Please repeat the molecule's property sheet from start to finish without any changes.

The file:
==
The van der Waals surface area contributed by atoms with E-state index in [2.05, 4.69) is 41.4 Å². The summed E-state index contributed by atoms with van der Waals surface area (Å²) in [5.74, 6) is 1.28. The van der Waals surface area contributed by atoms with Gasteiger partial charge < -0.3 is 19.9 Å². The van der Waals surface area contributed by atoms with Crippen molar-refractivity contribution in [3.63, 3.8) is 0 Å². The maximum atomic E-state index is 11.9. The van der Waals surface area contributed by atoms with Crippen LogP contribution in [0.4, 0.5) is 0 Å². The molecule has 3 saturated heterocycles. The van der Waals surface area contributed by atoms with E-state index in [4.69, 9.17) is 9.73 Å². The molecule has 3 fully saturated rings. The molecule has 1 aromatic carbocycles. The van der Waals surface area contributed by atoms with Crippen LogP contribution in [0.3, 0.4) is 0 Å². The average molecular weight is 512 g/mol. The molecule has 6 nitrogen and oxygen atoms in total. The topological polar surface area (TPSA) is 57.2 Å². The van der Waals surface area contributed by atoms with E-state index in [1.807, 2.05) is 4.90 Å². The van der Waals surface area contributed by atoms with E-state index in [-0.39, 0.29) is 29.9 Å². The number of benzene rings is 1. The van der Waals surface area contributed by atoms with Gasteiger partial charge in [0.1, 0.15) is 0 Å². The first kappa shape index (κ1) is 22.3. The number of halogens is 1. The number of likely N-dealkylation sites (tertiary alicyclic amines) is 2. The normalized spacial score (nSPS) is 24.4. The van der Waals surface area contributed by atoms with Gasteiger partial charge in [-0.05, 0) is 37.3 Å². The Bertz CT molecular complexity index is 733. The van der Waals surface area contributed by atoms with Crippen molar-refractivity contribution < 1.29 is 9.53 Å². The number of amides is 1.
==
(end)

The van der Waals surface area contributed by atoms with E-state index in [2.05, 4.69) is 41.4 Å². The summed E-state index contributed by atoms with van der Waals surface area (Å²) in [5.74, 6) is 1.28. The van der Waals surface area contributed by atoms with Gasteiger partial charge < -0.3 is 19.9 Å². The van der Waals surface area contributed by atoms with Crippen molar-refractivity contribution in [3.63, 3.8) is 0 Å². The maximum atomic E-state index is 11.9. The van der Waals surface area contributed by atoms with Crippen LogP contribution in [0.4, 0.5) is 0 Å². The molecule has 3 saturated heterocycles. The van der Waals surface area contributed by atoms with E-state index in [4.69, 9.17) is 9.73 Å². The molecule has 3 fully saturated rings. The molecule has 1 aromatic carbocycles. The van der Waals surface area contributed by atoms with Crippen LogP contribution in [0.3, 0.4) is 0 Å². The average molecular weight is 512 g/mol. The molecule has 6 nitrogen and oxygen atoms in total. The topological polar surface area (TPSA) is 57.2 Å². The van der Waals surface area contributed by atoms with E-state index in [1.807, 2.05) is 4.90 Å². The van der Waals surface area contributed by atoms with E-state index in [-0.39, 0.29) is 29.9 Å². The number of benzene rings is 1. The van der Waals surface area contributed by atoms with Gasteiger partial charge in [0.1, 0.15) is 0 Å². The first kappa shape index (κ1) is 22.3. The number of halogens is 1. The number of likely N-dealkylation sites (tertiary alicyclic amines) is 2. The normalized spacial score (nSPS) is 24.4. The van der Waals surface area contributed by atoms with Gasteiger partial charge in [-0.05, 0) is 37.3 Å². The Bertz CT molecular complexity index is 733. The van der Waals surface area contributed by atoms with Crippen molar-refractivity contribution < 1.29 is 9.53 Å². The number of amides is 1.